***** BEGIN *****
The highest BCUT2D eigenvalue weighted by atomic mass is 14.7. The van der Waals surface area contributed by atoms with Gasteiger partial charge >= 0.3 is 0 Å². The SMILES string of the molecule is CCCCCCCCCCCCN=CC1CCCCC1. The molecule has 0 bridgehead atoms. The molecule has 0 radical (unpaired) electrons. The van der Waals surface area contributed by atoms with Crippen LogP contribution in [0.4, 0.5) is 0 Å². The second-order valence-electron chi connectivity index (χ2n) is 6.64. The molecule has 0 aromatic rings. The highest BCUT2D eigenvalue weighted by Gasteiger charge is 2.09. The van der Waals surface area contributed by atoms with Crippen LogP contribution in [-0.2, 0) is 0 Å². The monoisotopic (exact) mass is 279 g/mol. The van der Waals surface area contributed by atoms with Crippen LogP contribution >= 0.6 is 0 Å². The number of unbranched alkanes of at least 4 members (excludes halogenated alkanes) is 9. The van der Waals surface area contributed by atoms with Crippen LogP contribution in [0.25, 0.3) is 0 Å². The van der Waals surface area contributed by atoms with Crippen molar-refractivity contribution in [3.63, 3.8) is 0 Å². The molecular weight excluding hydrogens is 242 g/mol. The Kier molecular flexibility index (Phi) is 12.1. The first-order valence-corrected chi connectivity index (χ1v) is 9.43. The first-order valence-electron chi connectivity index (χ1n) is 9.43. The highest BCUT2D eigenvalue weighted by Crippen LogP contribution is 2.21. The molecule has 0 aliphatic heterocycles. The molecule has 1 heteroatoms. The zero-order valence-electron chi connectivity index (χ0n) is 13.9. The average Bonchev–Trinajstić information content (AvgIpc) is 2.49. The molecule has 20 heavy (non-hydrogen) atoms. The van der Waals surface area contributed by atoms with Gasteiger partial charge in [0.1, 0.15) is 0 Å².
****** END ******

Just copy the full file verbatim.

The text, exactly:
The highest BCUT2D eigenvalue weighted by atomic mass is 14.7. The van der Waals surface area contributed by atoms with Gasteiger partial charge >= 0.3 is 0 Å². The SMILES string of the molecule is CCCCCCCCCCCCN=CC1CCCCC1. The molecule has 0 bridgehead atoms. The molecule has 0 radical (unpaired) electrons. The van der Waals surface area contributed by atoms with Crippen LogP contribution in [0.4, 0.5) is 0 Å². The second-order valence-electron chi connectivity index (χ2n) is 6.64. The molecule has 0 aromatic rings. The highest BCUT2D eigenvalue weighted by Gasteiger charge is 2.09. The van der Waals surface area contributed by atoms with Crippen LogP contribution in [-0.2, 0) is 0 Å². The monoisotopic (exact) mass is 279 g/mol. The van der Waals surface area contributed by atoms with Crippen LogP contribution >= 0.6 is 0 Å². The number of unbranched alkanes of at least 4 members (excludes halogenated alkanes) is 9. The van der Waals surface area contributed by atoms with Crippen LogP contribution in [0.25, 0.3) is 0 Å². The van der Waals surface area contributed by atoms with Crippen molar-refractivity contribution in [3.63, 3.8) is 0 Å². The molecular weight excluding hydrogens is 242 g/mol. The Kier molecular flexibility index (Phi) is 12.1. The first-order valence-corrected chi connectivity index (χ1v) is 9.43. The first-order valence-electron chi connectivity index (χ1n) is 9.43. The highest BCUT2D eigenvalue weighted by Crippen LogP contribution is 2.21. The molecule has 0 aliphatic heterocycles. The molecule has 1 heteroatoms. The zero-order valence-electron chi connectivity index (χ0n) is 13.9. The average Bonchev–Trinajstić information content (AvgIpc) is 2.49. The molecule has 20 heavy (non-hydrogen) atoms. The van der Waals surface area contributed by atoms with Gasteiger partial charge in [0.1, 0.15) is 0 Å².